Chronic suppurative otitis media

Pseudomonas biofilms

Biofilms have a central role in the pathogenesis of chronic otitis media, resulting in a chronic refractory disease that is not able to be resolved by standard antimicrobial therapies or by the host immune response. The two most common, and likely most significant pathogens involved in the pathogenesis of CSOM are Staphylococcus aureus and Pseudomonas aeruginosa. Unfortunately the current available treatments are primitive and include intravenous or topical antibiotics and topical antiseptic flushes, which may have secondary ototoxic effects. Current therapies have some effect on the planktonic bacteria in the middle ear which cause the acute infections but do not resolve the biofilms which act as infectious reservoirs. The Santa Maria lab has developed a rodent CSOM model that now provides the opportunity to test new therapeutics for this indication.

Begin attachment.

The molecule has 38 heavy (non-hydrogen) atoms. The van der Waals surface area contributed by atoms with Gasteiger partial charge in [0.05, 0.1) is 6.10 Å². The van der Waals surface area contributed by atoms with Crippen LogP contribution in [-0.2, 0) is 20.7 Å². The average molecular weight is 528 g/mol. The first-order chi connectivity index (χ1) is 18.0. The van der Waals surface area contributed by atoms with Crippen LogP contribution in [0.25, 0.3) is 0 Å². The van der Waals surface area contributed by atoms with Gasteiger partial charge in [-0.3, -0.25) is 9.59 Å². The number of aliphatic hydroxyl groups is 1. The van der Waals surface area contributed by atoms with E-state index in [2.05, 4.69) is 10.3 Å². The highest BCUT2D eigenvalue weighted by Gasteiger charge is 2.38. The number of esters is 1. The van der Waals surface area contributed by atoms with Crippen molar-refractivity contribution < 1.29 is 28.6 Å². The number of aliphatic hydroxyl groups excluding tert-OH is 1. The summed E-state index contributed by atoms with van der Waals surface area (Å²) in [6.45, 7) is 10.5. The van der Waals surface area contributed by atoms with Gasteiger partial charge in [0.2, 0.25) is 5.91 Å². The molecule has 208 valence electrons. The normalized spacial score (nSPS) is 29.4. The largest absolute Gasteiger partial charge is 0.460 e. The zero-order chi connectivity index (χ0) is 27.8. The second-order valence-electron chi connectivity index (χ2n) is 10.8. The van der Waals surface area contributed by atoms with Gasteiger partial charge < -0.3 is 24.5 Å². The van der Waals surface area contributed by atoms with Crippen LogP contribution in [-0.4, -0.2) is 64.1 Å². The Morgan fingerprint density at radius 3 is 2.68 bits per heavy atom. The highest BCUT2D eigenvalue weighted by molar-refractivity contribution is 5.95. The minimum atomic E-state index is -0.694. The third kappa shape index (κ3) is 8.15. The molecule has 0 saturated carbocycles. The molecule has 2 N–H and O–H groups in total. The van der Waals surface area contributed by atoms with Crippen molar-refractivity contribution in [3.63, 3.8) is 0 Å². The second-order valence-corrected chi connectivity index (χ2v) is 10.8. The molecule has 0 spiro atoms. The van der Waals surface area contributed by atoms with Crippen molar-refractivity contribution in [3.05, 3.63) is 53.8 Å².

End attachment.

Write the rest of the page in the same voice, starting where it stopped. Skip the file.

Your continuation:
The first step in developing the CSOM model was to create a chronic TM perforation model. An inhibitor of EGFR ligand shedding (KB-R7785) following surgery created a defect to induce a 3-month non-healing perforation. A surgical model was then used to obstruct the Eustachian tube using gutta percha. Pseudomonas aeruginosa was then inoculated into the middle ear and confirmed by PCR two weeks later.

Work is now being done to further characterize these biofilms in the in vivo model and to trial novel therapeutics that can disrupt these biofilms and reduce the burden of disease.